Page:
But there’s a flip side, and it is this: all this connectedness and reachability and constant access to content and information fosters a landscape that chips away at our solitude and erodes our ability to be alone with our thoughts, all the while masquerading as the cure for boredom. We ignore this flip side at our peril because solitude and boredom aren’t just Instagrammable moments to pursue or nuisances to combat. Rather, solitude and boredom are key ingredients for a healthy mind and spirit, and germane to this post, they are essential for creativity. Study after study shows that the rise in anxiety (and anxiety-related disorders) correlates with the increasing availability and ubiquity of smartphones and technologies that facilitate hyper-connectivity, i.e. social media and the likes, if you will excuse the pun. 

Every artist I know experiences a tug-of-war between the desire to seek solitude to feed creativity and the necessity to be always connected and available on social media as the primary medium for sharing and engaging with art, yours truly included. These two states of being are at odds with each other, hence the friction, the tug-of-war, the tension that chips away at the artist’s soul. But what’s the solution? How does one seek solitude when the primary, most accessible medium for art dissemination has been engineered to compel the artist to be online 24/7 lest they miss out on opportunities? How does one take the time to create when platforms are engineered to reward polarising content and endless (often pointless) engagement? How does one thrive in a world where the artist has to spend as much, if not more, time trying to hack the algorithm than the time devoted to making art? 

Have I mentioned that this is a bit of a struggle for me? Last year, I briefly mentioned in a blog post that I limit my social media usage to 5 minutes per platform per day, and I’m pleased to say I have maintained this usage policy for the most part. That said, I find that even now, I need to tighten this policy which might mean staying off the platforms entirely for designated amounts of time. I know this because I and others like me are up against the collective, gargantuan efforts of the capitalist machinery, because for every individual that wishes to limit their social media usage to (say) 5 minutes a day, some very clever people are working to turn the 5-minute curfew into 15 minutes, and then 30 minutes, until hours go by while browsing and engaging on the platforms.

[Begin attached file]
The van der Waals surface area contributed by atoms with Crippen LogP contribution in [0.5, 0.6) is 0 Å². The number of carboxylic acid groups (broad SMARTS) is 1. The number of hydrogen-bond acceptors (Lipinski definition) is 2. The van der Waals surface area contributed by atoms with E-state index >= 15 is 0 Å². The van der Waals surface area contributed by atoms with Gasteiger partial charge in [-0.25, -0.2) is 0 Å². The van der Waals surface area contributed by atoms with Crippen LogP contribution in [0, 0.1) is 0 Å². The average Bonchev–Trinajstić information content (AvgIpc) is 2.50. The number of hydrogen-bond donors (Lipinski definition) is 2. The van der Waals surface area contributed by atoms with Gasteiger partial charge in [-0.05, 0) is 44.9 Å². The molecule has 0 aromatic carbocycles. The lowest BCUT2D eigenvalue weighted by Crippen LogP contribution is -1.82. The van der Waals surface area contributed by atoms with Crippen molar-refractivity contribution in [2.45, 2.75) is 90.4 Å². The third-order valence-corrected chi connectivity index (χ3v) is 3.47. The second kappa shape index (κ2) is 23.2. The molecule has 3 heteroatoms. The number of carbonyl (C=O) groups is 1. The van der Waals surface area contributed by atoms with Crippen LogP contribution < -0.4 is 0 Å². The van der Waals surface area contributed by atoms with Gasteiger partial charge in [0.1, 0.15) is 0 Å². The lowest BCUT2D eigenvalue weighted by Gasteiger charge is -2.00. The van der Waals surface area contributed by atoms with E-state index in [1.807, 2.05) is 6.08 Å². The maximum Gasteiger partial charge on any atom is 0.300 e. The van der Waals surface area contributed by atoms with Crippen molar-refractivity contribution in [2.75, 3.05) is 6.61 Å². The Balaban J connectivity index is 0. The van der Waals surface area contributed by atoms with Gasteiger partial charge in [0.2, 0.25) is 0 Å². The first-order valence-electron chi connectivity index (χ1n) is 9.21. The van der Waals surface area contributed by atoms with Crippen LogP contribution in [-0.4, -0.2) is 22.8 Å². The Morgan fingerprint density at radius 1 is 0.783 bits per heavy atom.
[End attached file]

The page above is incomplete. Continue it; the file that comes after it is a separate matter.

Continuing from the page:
If it is a contest between my desire to limit my time on the platforms and the platforms' desire to keep me glued to my screen, I can say I’m winning, but only just. What’s worse is that it constitutes a pyrrhic victory at best, because even if I succeed in staying away from the platform, I come away feeling slightly worse about my creative prospects because I worry about all the things I may miss out on while I’m not using the platforms. Through social media, I’ve had some fantastic opportunities, made some wonderful friends, and learnt some remarkable things that have all propelled my career. But now I ask myself, is it even possible to excel in this day and age as an artist, without the endless connectivity that social media dictates?

For what it’s worth, I choose to remain cognisant of the fact that true joy and purpose stem from the art itself – the making of it, the creativity process, the end result – and that everything else is icing on the cake. I intend to never lose sight of that. That said, I also want to be able to share my art with the world without feeling like I have to become a slave to an algorithm or trade my solitude for endless connectivity, because if I can’t hang on to my sanity, what chance do I stand of making art that is true to me? 

Am I crazy? Am I being unreasonable? Am I misguided?

PS: Just a reminder that my latest single, Feels Like Rain is out now, everywhere. You can listen to it on several platforms. Please share it with a friend, share it with your social networks, and consider subscribing to the newsletter (below), my YouTube channel, or wherever else you listen to music.